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RISKY BUSINESS

Amazon and venture capitalists have the same risk-taking philosophy

AP Photo/Ted S. Warren
The Fire Phone, a signature Amazon failure.
  • Alison Griswold
By Alison Griswold

Reporter

This article is more than 2 years old.

On Sept. 14, after unveiling a $2 billion charitable venture, Amazon founder and chief executive Jeff Bezos did a rare public interview with David Rubenstein, co-founder of private equity firm the Carlyle Group. While telling Rubenstein about how Amazon came up with its signature Amazon Prime membership program, Bezos, the richest person in the world, briefly digressed to describe his and the company’s risk-taking philosophy:

Getting it wrong isn’t that bad. That’s the other thing. When we make mistakes—and we’ve made doozies, like the Fire Phone, and many other things that just didn’t work out—we don’t have enough time for me to list all our failed experiments. But the big winners pay for thousands of failed experiments. So you try something like Prime.

This strategy is strikingly similar to how venture capitalists approach startup investing. It’s commonly said that 90% of startups fail, and of the ones that don’t fail, most aren’t smash hits. A typical venture firm investing in early- to mid-stage startups might aim to earn back or double their money on a third of investments, double or triple their money on 10%, and return more than three times their initial investment on just 5% of bets. The goal is to have a couple big wins—think an Uber or an Airbnb—that pay for the companies that fizzle or do only OK.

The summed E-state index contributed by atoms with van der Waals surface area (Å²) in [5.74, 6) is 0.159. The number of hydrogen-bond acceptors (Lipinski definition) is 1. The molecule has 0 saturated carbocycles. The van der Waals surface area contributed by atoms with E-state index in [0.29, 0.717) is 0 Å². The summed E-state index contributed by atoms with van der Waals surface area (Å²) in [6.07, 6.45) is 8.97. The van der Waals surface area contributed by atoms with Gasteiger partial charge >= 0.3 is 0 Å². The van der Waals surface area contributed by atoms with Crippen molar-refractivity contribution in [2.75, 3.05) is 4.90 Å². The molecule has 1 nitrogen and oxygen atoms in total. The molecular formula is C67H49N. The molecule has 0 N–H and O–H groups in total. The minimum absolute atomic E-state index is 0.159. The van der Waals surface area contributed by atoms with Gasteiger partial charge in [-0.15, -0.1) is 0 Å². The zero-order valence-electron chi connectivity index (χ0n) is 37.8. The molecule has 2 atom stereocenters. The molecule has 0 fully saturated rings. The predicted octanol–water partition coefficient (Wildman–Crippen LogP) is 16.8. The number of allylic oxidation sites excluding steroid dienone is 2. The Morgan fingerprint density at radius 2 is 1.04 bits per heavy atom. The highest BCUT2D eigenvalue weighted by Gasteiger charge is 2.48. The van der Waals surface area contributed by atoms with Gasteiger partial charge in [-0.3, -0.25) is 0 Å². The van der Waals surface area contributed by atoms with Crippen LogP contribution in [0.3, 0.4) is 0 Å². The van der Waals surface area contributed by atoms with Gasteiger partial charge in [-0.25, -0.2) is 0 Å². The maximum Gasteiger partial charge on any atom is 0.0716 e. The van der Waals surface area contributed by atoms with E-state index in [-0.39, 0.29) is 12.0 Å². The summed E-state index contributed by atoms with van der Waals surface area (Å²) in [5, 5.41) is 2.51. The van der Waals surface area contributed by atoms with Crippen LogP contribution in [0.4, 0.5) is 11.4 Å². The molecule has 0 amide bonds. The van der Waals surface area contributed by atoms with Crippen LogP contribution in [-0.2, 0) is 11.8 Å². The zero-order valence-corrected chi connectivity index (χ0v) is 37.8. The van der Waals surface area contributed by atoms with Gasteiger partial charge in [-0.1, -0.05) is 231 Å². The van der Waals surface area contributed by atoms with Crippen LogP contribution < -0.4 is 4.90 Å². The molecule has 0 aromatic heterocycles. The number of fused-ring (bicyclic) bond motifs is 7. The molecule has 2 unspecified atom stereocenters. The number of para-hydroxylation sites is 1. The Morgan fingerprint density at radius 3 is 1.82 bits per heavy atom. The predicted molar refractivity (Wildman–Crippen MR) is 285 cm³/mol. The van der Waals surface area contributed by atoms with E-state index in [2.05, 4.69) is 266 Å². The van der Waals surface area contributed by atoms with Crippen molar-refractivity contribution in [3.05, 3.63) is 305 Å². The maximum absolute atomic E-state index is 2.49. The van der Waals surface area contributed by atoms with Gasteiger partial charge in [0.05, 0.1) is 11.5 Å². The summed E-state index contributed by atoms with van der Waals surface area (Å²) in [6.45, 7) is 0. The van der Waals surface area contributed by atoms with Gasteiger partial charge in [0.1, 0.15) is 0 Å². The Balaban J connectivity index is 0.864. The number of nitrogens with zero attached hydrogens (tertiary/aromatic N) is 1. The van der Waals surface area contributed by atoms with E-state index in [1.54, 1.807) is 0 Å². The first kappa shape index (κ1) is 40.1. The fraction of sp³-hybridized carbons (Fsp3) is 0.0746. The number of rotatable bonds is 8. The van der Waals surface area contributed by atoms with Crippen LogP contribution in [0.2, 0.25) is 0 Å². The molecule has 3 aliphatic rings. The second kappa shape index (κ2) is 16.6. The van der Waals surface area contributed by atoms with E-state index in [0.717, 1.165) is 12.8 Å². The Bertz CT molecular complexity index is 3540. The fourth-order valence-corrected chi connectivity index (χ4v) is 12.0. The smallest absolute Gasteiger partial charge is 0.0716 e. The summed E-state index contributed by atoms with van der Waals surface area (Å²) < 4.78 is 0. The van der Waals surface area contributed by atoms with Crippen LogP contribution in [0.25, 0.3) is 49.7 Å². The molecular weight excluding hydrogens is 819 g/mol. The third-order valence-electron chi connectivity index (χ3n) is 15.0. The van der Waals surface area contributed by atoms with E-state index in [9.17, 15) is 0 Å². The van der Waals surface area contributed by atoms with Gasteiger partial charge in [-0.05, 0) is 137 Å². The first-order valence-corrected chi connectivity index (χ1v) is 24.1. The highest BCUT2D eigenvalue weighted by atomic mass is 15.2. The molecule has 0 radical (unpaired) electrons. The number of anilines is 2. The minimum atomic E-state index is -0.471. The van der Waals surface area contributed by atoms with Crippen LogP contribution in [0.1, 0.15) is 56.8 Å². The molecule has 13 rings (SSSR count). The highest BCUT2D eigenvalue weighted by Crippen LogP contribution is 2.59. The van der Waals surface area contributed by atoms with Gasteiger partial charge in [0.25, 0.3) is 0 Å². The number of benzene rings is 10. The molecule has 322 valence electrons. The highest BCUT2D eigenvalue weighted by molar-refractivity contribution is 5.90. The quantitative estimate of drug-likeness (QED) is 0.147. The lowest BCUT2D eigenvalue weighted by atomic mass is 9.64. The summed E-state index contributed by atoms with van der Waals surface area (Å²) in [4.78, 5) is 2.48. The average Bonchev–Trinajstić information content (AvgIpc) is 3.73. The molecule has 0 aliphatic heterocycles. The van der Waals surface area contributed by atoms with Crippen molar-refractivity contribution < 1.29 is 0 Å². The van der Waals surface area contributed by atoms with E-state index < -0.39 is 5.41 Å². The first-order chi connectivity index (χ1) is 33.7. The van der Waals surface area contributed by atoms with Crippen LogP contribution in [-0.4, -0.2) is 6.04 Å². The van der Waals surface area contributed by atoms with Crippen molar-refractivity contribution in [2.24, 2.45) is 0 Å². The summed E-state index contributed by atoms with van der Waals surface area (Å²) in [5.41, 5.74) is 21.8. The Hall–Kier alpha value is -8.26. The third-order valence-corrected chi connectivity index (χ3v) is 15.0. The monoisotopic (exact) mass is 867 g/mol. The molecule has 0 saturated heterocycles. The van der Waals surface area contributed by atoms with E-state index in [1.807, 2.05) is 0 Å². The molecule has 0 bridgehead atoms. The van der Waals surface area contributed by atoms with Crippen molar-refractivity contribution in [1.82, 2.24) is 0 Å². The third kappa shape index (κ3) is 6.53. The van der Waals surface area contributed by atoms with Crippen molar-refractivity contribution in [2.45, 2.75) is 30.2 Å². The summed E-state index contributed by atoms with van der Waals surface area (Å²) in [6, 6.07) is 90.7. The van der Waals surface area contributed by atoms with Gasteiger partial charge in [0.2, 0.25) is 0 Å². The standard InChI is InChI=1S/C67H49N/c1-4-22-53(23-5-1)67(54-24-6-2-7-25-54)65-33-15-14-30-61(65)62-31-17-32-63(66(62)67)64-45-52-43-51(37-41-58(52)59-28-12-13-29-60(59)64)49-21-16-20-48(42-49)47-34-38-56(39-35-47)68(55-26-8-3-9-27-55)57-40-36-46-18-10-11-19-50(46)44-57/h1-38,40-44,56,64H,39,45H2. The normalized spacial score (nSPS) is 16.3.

Here is well-known venture capitalist Fred Wilson talking about it in 2009:

…if you are an early stage investor (like our firm Union Square Ventures), then it is a different story. I’ve said many times on this blog that our target batting average is “1/3, 1/3, 1/3” which means that we expect to lose our entire investment on 1/3 of our investments, we expect to get our money back (or maybe make a small return) on 1/3 of our investments, and we expect to generate the bulk of our returns on 1/3 of our investments.

Bezos and Wilson are basically saying the same thing: to win big, you have to be willing to fail sometimes, maybe even quite often. It’s how Amazon got the Fire Phone, a spectacular bust. It’s also how Amazon got one of its biggest and most enduring wins with Amazon Prime.

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